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Messages and viewpoints are all around us at all times. Political parties, public and governmental institutions, pressure groups, charities and NGOs shape messages in particular ways, advocating viewpoints and constructing campaigns to influence public opinion, specific audiences and policymakers. Our course teaches you to be an expert in both the analysis and development of such messages.
You'll learn about media relations, political marketing and the scope and significance of political communication. You'll develop skills in communicating with the media (including media training) and using different media outlets to promote ideas through advocacy and lobbying. Our teaching offers a deep and critical understanding of key debates around the intersection of the media
You must have one of the following:
A 2:1 undergraduate degree (we will consider a 2:2 if we are sufficiently impressed by your potential).
An alternative qualification approved by the University as degree equivalent.
Substantial previous work experience in a media-related role.
English language requirements:
Overall IELTS score of 6.5 with a minimum of 6.0 in each component, or equivalent.
Please use this lookup tool to find the fees for this course:
Please see the university website for further information on fees for this course.
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University of Sheffield has grown in reputation and size to become one of the UK’s leading universities with a global reputation for teaching and research. As part of the UK Russell Group, the University is a premier-league, research-led institution with over 27,000 students including more than 7,000 international students from 143 countries and over 7,000 members of staff.
I've recently started working at the BBC as a Senior Broadcast Journalist with the Reality Check team. It's a relatively new team within the corporation's news and current affairs output, collaborating with teams right across the BBC. We produce fact-checking content for radio, TV and online, on subjects as varied as politics, sport and food.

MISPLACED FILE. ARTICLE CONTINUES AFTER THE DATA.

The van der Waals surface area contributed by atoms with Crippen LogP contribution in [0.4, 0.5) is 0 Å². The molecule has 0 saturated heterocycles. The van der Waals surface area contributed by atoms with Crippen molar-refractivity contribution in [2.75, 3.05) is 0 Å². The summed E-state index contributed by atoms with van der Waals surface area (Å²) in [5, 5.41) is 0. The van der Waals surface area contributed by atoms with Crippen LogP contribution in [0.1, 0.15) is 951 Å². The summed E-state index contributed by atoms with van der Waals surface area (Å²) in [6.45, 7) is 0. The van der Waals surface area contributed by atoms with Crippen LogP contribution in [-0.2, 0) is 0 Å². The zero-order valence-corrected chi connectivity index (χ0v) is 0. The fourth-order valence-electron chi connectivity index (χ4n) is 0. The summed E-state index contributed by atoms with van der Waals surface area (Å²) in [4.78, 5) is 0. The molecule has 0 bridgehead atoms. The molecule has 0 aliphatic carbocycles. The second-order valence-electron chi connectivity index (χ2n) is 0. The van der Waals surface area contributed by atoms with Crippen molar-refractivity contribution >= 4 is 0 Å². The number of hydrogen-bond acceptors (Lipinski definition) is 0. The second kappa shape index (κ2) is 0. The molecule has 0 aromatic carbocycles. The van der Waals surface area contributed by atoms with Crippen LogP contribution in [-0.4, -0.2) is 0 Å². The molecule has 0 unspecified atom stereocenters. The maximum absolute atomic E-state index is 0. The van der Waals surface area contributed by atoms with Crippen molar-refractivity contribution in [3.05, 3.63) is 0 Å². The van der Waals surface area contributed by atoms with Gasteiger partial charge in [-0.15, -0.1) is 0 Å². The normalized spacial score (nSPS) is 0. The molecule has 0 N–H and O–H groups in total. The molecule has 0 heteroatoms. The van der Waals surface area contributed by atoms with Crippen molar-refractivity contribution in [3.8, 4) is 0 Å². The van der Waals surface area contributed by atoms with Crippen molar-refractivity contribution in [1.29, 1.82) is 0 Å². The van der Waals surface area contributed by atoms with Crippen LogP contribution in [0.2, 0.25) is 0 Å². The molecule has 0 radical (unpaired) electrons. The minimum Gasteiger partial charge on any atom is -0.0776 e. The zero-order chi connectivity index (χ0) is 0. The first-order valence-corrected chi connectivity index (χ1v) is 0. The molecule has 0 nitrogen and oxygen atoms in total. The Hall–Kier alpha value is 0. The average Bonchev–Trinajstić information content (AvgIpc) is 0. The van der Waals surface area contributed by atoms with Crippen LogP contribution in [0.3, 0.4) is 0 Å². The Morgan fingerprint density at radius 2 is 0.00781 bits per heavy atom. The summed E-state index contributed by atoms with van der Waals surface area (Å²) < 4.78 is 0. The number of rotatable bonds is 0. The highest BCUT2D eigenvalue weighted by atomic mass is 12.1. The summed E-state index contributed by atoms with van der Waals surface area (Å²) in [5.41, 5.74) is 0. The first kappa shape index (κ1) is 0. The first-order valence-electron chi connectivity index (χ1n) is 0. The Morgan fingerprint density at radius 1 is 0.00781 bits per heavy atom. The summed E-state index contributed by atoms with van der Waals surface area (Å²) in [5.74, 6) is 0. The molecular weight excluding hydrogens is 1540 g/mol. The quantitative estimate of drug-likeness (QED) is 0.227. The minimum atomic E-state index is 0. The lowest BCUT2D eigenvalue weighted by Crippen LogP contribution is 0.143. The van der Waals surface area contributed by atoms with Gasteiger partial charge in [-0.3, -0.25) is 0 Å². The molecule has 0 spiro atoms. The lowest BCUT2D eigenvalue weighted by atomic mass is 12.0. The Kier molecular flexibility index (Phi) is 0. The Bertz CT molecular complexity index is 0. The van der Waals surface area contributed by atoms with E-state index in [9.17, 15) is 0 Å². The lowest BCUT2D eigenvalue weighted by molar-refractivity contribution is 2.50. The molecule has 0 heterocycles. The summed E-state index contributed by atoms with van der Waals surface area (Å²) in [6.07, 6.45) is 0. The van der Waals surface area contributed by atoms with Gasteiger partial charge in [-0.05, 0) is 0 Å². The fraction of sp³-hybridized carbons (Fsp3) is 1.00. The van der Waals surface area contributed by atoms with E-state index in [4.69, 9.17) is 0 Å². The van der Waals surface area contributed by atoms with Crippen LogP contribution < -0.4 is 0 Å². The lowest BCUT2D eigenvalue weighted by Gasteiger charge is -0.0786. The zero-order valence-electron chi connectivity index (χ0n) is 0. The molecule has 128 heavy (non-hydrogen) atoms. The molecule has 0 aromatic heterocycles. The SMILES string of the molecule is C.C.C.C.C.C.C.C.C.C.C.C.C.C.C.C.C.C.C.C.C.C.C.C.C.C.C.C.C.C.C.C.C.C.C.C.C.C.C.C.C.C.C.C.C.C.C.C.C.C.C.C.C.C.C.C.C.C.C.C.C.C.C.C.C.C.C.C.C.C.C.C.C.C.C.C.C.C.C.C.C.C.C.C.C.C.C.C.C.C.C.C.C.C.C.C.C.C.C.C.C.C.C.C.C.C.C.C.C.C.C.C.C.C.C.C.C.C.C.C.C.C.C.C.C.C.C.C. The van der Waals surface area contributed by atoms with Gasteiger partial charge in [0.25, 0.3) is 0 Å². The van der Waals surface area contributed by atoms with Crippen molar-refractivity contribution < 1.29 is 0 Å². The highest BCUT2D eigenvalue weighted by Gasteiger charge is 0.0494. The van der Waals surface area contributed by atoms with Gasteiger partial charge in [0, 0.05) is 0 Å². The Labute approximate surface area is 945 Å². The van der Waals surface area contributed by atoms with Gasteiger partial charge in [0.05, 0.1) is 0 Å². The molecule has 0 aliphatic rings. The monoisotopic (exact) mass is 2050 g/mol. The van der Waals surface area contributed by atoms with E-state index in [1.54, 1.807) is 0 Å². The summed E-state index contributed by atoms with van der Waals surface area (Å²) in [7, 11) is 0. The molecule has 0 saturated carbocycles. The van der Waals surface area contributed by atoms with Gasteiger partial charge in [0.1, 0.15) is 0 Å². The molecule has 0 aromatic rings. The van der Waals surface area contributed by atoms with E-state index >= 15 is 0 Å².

Shortly after graduating from the journalism department, I got a job in the media office of the Conservative Party's delegation in the European Parliament in Brussels, helping to handle the domestic and continental press operations. I moved back to the UK to work for a small political consultancy ahead of the 2015 UK General Election. My role was focused around research and strategy, and during the campaign, I was also fortunate to attend the seven-way televised leaders' debate as part of David Cameron's delegation. I worked there for a further two years (and another general election) before moving on to the BBC.
It probably sounds cliched, but I'm certain that I wouldn't have had the career I've had (so far) without a postgraduate degree from the department.
I was struggling to find a full-time job for the best part of a year after graduating for the first time back in 2010, so I decided to go back to university to boost my employability. I'd always been interested in some kind of a media career, having been heavily involved in student media as an undergraduate, but found anything more than unpaid placements or sporadic shifts hard to come by. Several friends had studied at the Department of Journalism Studies and having heard good things about their experiences, I decided that this was the place to help get me over the line.
Although my postgraduate degree was focused more towards the theoretical/academic side of journalism, the basic journalistic training we received proved invaluable. A recognised qualification from such a reputable place gave me the boost I was hoping for; those extra few lines on my CV were the difference, ultimately leading me to where I am today.
What I found great about studying in the journalism department was the sense of belonging. Although I spent three years with a different department at the University for my undergraduate degree, this place always felt like home. As a student, I found the academic staff approachable, down-to-earth and very welcoming.
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